I’m writing this column in mid-April, long before the print version of this issue will be readied for mailing (one of the downsides of deadlines). And as I write, the dairy supply chain is reeling from an abundance of negative impacts associated with the coronavirus pandemic.
In many states, schools are closed and restaurants — if still open — are limited to delivery and/or carryout operations. Those closures are hurting the dairy industry enormously.
According to Dairy Management Inc., 7% of the nation’s fluid milk flows through schools (via student lunches). Meanwhile, approximately 50% of cheese produced in the United States goes to the foodservice channel, the Dairy Business Association and Edge Dairy Farmer Cooperative report. Other dairy segments such as ice cream, of course, also make products for the foodservice channel, but I don’t have reliable percentages for those sales.
Even though retail dairy sales have been on the rise — in fact, retail milk sales during the last two weeks of March surpassed “typical” numbers by 44 million gallons, according to MilkPEP — those sales have not been enough to make up for the losses elsewhere. As a result of this — and other major supply chain disruptions that include the loss of dairy export business and a shortage of truck drivers — dairy farmers across the country are being forced to dump milk, and many dairy processors have lost business.
Like other food and beverage companies, dairy processing companies also have been deemed “essential businesses,” meaning their processing facilities remain open for business as the pandemic carries on. As such, plant workers risk potential exposure to the coronavirus on a daily basis.
But amid all the doom and gloom, there is still plenty of positive news to share. For one thing, food and beverage companies overall have stepped up health and safety efforts. In a survey conducted April 2-6 by Clear Seas Research (part of BNP Media, Dairy Foods’ parent company), 89% of food and beverage company respondents said they were promoting social distancing; 72% said they were increasing frequency of cleaning/sanitation procedures; and 76% said they were providing hand sanitizer/antibacterial soaps. And more than a third of respondents — 35% — said they were actually incorporating additional health and safety procedures into their business plans in comparison to six months ago.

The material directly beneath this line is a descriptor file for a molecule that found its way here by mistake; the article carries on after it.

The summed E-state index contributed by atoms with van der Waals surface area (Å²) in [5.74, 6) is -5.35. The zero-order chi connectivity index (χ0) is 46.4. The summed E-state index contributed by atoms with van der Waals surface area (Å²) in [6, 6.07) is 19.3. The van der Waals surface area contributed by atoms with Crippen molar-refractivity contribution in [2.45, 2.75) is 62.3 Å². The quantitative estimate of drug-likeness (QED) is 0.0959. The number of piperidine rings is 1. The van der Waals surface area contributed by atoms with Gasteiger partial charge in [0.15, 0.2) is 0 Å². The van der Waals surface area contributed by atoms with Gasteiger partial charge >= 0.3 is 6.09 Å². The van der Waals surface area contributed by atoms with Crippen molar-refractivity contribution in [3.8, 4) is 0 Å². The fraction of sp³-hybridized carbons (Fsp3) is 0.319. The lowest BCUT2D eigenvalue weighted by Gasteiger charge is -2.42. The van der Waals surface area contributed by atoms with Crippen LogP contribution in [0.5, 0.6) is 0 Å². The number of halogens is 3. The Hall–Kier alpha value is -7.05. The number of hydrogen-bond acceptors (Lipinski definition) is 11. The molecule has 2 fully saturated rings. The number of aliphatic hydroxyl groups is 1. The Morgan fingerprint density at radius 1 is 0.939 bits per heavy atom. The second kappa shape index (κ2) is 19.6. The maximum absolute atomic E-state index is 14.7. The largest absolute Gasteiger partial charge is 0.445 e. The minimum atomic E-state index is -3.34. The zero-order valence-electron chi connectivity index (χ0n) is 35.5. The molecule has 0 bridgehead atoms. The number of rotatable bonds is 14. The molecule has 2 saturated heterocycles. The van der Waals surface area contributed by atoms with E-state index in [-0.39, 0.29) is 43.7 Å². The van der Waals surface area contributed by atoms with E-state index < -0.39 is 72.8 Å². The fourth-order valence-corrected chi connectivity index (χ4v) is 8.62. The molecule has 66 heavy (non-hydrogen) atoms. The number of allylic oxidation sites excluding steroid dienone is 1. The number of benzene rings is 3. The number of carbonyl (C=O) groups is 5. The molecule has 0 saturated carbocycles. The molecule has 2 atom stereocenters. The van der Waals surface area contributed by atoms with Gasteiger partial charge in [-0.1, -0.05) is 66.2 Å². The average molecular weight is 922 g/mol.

In this together
The dairy processing subset of that food and beverage industry has been ramping up efforts here, too. Read about some of those initiatives in a Q&A with top-level dairy company executives on the Dairy Foods website.
But perhaps the best news coming out of this crisis are acts showcasing the spirit of community — the acknowledgement that we’re all in this together — that’s been building across the nation.
For example, Rich Miller, a Wisconsin milk truck driver battling cancer, used $5,000 of his own money to launch a fund to deliver cheese curds to people in need — and ensure continued demand for local farmers’ milk, Minneapolis news station KARE 11 reports. His initial investment keeps expanding as individuals and companies contribute. Ellsworth Cooperative Creamery receives the milk Miller hauls, and is selling the cheese curds it makes to him at a reduced rate.
“Because of this program, and the success we’ve seen through our curbside pick-up program, we have not had to dump any milk at our creamery or the farms,” Ellsworth Cooperative Creamery says in an April 10 post on its website.
The recent efforts of a number of other dairy companies, as well as dairy suppliers, fitting into the spirit-of-community theme are covered in the “In Brief” section of our news section, and on dairyfoods.com.
When this crisis is all over and life returns to “a new normal,” I’m hoping that at least some of this community spirit remains.